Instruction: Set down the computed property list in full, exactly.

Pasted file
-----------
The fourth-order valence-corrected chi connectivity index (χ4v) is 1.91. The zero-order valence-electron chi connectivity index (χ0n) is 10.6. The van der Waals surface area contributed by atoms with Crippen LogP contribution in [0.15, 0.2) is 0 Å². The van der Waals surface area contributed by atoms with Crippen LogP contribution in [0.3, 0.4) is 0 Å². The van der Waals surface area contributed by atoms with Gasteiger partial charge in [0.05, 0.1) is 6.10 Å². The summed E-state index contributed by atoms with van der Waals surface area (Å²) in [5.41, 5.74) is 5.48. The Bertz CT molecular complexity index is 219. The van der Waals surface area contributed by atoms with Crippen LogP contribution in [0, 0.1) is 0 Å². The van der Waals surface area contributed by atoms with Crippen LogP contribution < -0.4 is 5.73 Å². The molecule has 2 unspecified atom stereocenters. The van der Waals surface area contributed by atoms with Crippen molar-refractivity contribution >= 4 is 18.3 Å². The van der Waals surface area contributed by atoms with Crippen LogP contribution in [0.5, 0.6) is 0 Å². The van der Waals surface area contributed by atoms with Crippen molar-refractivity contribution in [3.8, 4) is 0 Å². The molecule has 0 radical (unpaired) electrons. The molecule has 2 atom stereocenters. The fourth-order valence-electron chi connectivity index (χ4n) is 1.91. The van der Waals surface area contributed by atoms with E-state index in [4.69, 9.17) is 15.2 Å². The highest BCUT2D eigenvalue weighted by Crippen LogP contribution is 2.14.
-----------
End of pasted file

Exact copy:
The fourth-order valence-corrected chi connectivity index (χ4v) is 1.91. The zero-order valence-electron chi connectivity index (χ0n) is 10.6. The van der Waals surface area contributed by atoms with Crippen LogP contribution in [0.15, 0.2) is 0 Å². The van der Waals surface area contributed by atoms with Crippen LogP contribution in [0.3, 0.4) is 0 Å². The van der Waals surface area contributed by atoms with Gasteiger partial charge in [0.05, 0.1) is 6.10 Å². The summed E-state index contributed by atoms with van der Waals surface area (Å²) in [5.41, 5.74) is 5.48. The Bertz CT molecular complexity index is 219. The van der Waals surface area contributed by atoms with Crippen LogP contribution in [0, 0.1) is 0 Å². The van der Waals surface area contributed by atoms with Crippen LogP contribution < -0.4 is 5.73 Å². The molecule has 2 unspecified atom stereocenters. The van der Waals surface area contributed by atoms with Crippen molar-refractivity contribution >= 4 is 18.3 Å². The van der Waals surface area contributed by atoms with Crippen LogP contribution in [0.5, 0.6) is 0 Å². The van der Waals surface area contributed by atoms with Crippen molar-refractivity contribution in [3.8, 4) is 0 Å². The molecule has 0 radical (unpaired) electrons. The molecule has 2 atom stereocenters. The fourth-order valence-electron chi connectivity index (χ4n) is 1.91. The van der Waals surface area contributed by atoms with E-state index in [4.69, 9.17) is 15.2 Å². The highest BCUT2D eigenvalue weighted by Crippen LogP contribution is 2.14.